TV Goes Wild Over Robert Mueller Report Recap: “Day Of Media Reckoning” Vs “AG Pulled An Al Haig”


Media bifurcated bigly in reaction to Attorney General Bill Barr’s letter on Robert Mueller’s Report wrapping his investigation of Russian meddling in the 2016 election and possible Trump campaign collusion or obstruction.

Just because Barr says Mueller did not find enough evidence of Donald Trump’s campaign or associates conspiring with Russia to charge, and did not make a determination of obstruction, does not mean there was not misconduct or collusion or obstruction, MSNBC insisted.

The fact that POTUS could not be charged is not the end of the conversation, Ari Melber and his panel of legal pundits agreed.

“It found a lot of crimes,” Melber reminded, of Mueller’s probe. Trump, he reminded, had more criminals advising him than any president in U.S. history, at this point in their presidency.

Which, Melber added, the American public only found out about because Trump fired FBI Director James Comedy “In such a stupid and brazen way that he triggered appointment of a special counsel.”

His panelists skewered Barr for having pulled an Al “I’m in charge here” Haig when when Mueller punted on the issue of obstruction.

Barr, they insisted, should have recused himself when Mueller decided not to make that call, leaving it to others. That’s because Barr previously wrote a memo back in June, when he was auditioning for the job of AG, calling Mueller’s probe grossly irresponsible, fatally conceived and potentially disastrous.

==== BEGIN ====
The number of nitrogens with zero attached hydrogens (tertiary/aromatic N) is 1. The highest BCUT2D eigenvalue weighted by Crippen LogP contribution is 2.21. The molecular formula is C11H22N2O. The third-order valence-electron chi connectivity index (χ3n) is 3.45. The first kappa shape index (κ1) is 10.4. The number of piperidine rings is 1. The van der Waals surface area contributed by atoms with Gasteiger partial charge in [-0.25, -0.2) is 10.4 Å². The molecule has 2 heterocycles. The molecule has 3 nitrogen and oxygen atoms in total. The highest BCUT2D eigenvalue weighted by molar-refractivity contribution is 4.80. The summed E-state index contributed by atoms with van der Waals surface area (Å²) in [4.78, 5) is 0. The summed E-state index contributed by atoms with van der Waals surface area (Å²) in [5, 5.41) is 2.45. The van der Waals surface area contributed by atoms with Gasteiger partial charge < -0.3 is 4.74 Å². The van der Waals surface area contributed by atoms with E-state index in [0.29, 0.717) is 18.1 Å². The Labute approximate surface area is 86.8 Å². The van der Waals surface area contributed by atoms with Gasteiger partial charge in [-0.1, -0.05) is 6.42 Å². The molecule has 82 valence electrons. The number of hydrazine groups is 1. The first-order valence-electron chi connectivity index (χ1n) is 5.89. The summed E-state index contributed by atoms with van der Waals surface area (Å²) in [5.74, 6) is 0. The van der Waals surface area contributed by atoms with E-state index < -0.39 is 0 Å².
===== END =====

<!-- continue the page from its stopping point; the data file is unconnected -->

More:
Barr put his body on the track for Trump because, with Mueller punting, the call would otherwise have been handed off to Congress, they explained.

Meanwhile, over at CNN, Anderson Cooper gave his interpretation of a man trying to shift lanes in heavy traffic. Repeatedly he insisted it was a good day for Americans, to learn their president did not collude with Russian tampering the 2016 election, adding that if Democrats are unhappy about that it said something about them.

But CNN contributor Mike Shields, a former RNC chief of staff, warned Cooper Sunday was a day of reckoning, not just for Democrats, but for media.

“Media organizations should go back and talk to the people that shaded their coverage toward collusion, and ask some really tough questions so that the public starts to regain their trust in the coverage,” Shields scolded, on the network Trump most often brands Enemy of the People and Fake News.  So much so that one of Trump’s supporters sent bombs to the cable news network.

“I believe in free media,” Shields continued ominously. “The media is incredibly important in this country,” he agreed, but said Americans have been losing faith in them for 20 years, which predates Trump in the White House.  He blamed “media coverage and shading, and editors shading their coverage in a way that made it look like collusion was real.”

“Hold people accountable for that,” Shields advised CNN and other outlets. “Come out and say ‘We were wrong.’ Write some editorials. Hold some journalists accountable for mistakes they made. That would earn the American people’s trust back.”

“I’m begging media to help themselves earn the trust back of the American people at this moment,” Shields pleaded.

Or, as Fox News Channel’s biggest star Sean Hannity put it:

Hannity previewed his top-rated cable program for the coming days and weeks;


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